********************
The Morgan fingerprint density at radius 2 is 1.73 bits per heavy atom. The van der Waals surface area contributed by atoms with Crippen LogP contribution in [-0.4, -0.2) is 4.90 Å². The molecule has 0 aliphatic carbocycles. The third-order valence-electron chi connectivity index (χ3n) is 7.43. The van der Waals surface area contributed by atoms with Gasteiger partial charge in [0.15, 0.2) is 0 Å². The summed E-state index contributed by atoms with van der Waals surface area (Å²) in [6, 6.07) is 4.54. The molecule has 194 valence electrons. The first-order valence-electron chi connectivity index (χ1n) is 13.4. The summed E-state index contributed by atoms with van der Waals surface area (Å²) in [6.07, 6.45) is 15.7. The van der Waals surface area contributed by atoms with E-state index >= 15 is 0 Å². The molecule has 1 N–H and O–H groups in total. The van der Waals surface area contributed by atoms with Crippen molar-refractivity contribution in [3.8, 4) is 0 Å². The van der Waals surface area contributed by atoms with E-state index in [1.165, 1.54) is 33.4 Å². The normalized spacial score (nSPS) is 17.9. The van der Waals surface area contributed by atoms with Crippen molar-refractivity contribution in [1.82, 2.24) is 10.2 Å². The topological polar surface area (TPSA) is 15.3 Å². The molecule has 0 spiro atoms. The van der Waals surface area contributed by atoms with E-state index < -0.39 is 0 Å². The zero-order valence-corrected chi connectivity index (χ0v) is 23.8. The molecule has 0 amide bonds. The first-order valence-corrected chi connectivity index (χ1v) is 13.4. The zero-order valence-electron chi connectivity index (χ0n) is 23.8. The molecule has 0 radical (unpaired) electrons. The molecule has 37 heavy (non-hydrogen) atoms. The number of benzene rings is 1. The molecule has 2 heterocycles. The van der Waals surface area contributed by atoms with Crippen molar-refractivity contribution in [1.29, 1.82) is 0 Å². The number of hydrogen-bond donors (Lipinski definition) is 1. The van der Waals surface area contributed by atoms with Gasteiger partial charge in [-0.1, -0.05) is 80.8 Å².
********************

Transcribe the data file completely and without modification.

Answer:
The Morgan fingerprint density at radius 2 is 1.73 bits per heavy atom. The van der Waals surface area contributed by atoms with Crippen LogP contribution in [-0.4, -0.2) is 4.90 Å². The molecule has 0 aliphatic carbocycles. The third-order valence-electron chi connectivity index (χ3n) is 7.43. The van der Waals surface area contributed by atoms with Gasteiger partial charge in [0.15, 0.2) is 0 Å². The summed E-state index contributed by atoms with van der Waals surface area (Å²) in [6, 6.07) is 4.54. The molecule has 194 valence electrons. The first-order valence-electron chi connectivity index (χ1n) is 13.4. The summed E-state index contributed by atoms with van der Waals surface area (Å²) in [6.07, 6.45) is 15.7. The van der Waals surface area contributed by atoms with E-state index >= 15 is 0 Å². The molecule has 1 N–H and O–H groups in total. The van der Waals surface area contributed by atoms with Crippen molar-refractivity contribution in [3.8, 4) is 0 Å². The van der Waals surface area contributed by atoms with E-state index in [1.165, 1.54) is 33.4 Å². The normalized spacial score (nSPS) is 17.9. The van der Waals surface area contributed by atoms with Crippen molar-refractivity contribution in [1.82, 2.24) is 10.2 Å². The topological polar surface area (TPSA) is 15.3 Å². The molecule has 0 spiro atoms. The van der Waals surface area contributed by atoms with E-state index < -0.39 is 0 Å². The zero-order valence-corrected chi connectivity index (χ0v) is 23.8. The molecule has 0 amide bonds. The first-order valence-corrected chi connectivity index (χ1v) is 13.4. The zero-order valence-electron chi connectivity index (χ0n) is 23.8. The molecule has 0 radical (unpaired) electrons. The molecule has 37 heavy (non-hydrogen) atoms. The number of benzene rings is 1. The molecule has 2 heterocycles. The van der Waals surface area contributed by atoms with Crippen molar-refractivity contribution in [1.29, 1.82) is 0 Å². The number of hydrogen-bond donors (Lipinski definition) is 1. The van der Waals surface area contributed by atoms with Gasteiger partial charge in [-0.1, -0.05) is 80.8 Å².